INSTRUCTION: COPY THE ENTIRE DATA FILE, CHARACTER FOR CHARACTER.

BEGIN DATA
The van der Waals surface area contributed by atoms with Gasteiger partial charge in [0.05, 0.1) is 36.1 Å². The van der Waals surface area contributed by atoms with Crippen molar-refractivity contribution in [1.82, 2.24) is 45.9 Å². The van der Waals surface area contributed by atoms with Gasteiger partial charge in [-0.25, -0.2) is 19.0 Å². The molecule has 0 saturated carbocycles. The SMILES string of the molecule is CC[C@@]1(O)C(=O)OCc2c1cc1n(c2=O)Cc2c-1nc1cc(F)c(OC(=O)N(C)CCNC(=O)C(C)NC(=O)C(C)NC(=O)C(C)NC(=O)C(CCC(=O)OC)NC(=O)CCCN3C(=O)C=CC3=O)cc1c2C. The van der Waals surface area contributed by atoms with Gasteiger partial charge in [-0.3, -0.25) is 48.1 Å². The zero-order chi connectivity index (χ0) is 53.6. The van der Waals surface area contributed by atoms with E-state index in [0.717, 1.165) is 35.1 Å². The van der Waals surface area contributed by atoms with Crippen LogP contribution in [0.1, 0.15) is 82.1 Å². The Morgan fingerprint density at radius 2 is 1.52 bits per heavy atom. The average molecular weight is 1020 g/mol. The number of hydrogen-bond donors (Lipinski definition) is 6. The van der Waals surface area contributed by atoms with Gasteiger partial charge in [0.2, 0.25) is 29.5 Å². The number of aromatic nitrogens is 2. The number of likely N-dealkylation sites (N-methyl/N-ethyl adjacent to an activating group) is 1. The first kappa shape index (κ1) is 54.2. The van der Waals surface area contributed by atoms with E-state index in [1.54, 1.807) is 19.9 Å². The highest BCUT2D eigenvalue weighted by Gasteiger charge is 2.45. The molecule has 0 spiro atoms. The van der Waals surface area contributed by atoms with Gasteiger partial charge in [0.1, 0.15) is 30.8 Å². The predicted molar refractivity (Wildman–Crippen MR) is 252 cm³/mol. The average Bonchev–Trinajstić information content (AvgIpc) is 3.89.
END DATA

The van der Waals surface area contributed by atoms with Gasteiger partial charge in [0.05, 0.1) is 36.1 Å². The van der Waals surface area contributed by atoms with Crippen molar-refractivity contribution in [1.82, 2.24) is 45.9 Å². The van der Waals surface area contributed by atoms with Gasteiger partial charge in [-0.25, -0.2) is 19.0 Å². The molecule has 0 saturated carbocycles. The SMILES string of the molecule is CC[C@@]1(O)C(=O)OCc2c1cc1n(c2=O)Cc2c-1nc1cc(F)c(OC(=O)N(C)CCNC(=O)C(C)NC(=O)C(C)NC(=O)C(C)NC(=O)C(CCC(=O)OC)NC(=O)CCCN3C(=O)C=CC3=O)cc1c2C. The van der Waals surface area contributed by atoms with Gasteiger partial charge in [-0.3, -0.25) is 48.1 Å². The zero-order chi connectivity index (χ0) is 53.6. The van der Waals surface area contributed by atoms with E-state index in [0.717, 1.165) is 35.1 Å². The van der Waals surface area contributed by atoms with Crippen LogP contribution in [0.1, 0.15) is 82.1 Å². The Morgan fingerprint density at radius 2 is 1.52 bits per heavy atom. The average molecular weight is 1020 g/mol. The number of hydrogen-bond donors (Lipinski definition) is 6. The van der Waals surface area contributed by atoms with Gasteiger partial charge in [0.2, 0.25) is 29.5 Å². The number of aromatic nitrogens is 2. The number of likely N-dealkylation sites (N-methyl/N-ethyl adjacent to an activating group) is 1. The first kappa shape index (κ1) is 54.2. The van der Waals surface area contributed by atoms with E-state index in [1.54, 1.807) is 19.9 Å². The highest BCUT2D eigenvalue weighted by Gasteiger charge is 2.45. The molecule has 0 spiro atoms. The van der Waals surface area contributed by atoms with Gasteiger partial charge in [0.1, 0.15) is 30.8 Å². The predicted molar refractivity (Wildman–Crippen MR) is 252 cm³/mol. The average Bonchev–Trinajstić information content (AvgIpc) is 3.89.